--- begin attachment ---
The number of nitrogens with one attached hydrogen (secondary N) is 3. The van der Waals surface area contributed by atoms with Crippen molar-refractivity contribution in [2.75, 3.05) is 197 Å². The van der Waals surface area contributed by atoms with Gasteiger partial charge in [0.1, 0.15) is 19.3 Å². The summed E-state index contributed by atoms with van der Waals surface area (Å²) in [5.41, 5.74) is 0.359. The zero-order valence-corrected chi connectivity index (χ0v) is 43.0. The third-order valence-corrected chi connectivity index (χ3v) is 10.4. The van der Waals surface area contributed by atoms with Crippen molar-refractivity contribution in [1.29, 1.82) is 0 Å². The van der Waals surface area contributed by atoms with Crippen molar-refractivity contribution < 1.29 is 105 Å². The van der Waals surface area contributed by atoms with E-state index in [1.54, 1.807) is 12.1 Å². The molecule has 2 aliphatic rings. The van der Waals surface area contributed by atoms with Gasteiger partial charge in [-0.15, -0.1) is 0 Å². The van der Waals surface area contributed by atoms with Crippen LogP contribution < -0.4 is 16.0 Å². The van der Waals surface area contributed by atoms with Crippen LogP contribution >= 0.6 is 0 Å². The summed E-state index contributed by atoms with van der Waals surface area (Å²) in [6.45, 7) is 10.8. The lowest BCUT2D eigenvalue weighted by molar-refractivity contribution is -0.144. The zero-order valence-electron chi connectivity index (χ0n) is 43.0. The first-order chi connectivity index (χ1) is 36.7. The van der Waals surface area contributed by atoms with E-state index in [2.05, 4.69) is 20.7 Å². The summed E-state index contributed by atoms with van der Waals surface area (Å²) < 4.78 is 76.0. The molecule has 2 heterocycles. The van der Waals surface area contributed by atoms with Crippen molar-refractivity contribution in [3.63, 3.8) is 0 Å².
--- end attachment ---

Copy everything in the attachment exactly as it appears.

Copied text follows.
The number of nitrogens with one attached hydrogen (secondary N) is 3. The van der Waals surface area contributed by atoms with Crippen molar-refractivity contribution in [2.75, 3.05) is 197 Å². The van der Waals surface area contributed by atoms with Gasteiger partial charge in [0.1, 0.15) is 19.3 Å². The summed E-state index contributed by atoms with van der Waals surface area (Å²) in [5.41, 5.74) is 0.359. The zero-order valence-corrected chi connectivity index (χ0v) is 43.0. The third-order valence-corrected chi connectivity index (χ3v) is 10.4. The van der Waals surface area contributed by atoms with Crippen molar-refractivity contribution in [1.29, 1.82) is 0 Å². The van der Waals surface area contributed by atoms with Crippen molar-refractivity contribution < 1.29 is 105 Å². The van der Waals surface area contributed by atoms with E-state index in [1.54, 1.807) is 12.1 Å². The molecule has 2 aliphatic rings. The van der Waals surface area contributed by atoms with Gasteiger partial charge in [-0.15, -0.1) is 0 Å². The van der Waals surface area contributed by atoms with Crippen LogP contribution < -0.4 is 16.0 Å². The van der Waals surface area contributed by atoms with Crippen LogP contribution >= 0.6 is 0 Å². The summed E-state index contributed by atoms with van der Waals surface area (Å²) in [6.45, 7) is 10.8. The lowest BCUT2D eigenvalue weighted by molar-refractivity contribution is -0.144. The zero-order valence-electron chi connectivity index (χ0n) is 43.0. The first-order chi connectivity index (χ1) is 36.7. The van der Waals surface area contributed by atoms with E-state index in [2.05, 4.69) is 20.7 Å². The summed E-state index contributed by atoms with van der Waals surface area (Å²) < 4.78 is 76.0. The molecule has 2 heterocycles. The van der Waals surface area contributed by atoms with Crippen molar-refractivity contribution in [3.63, 3.8) is 0 Å².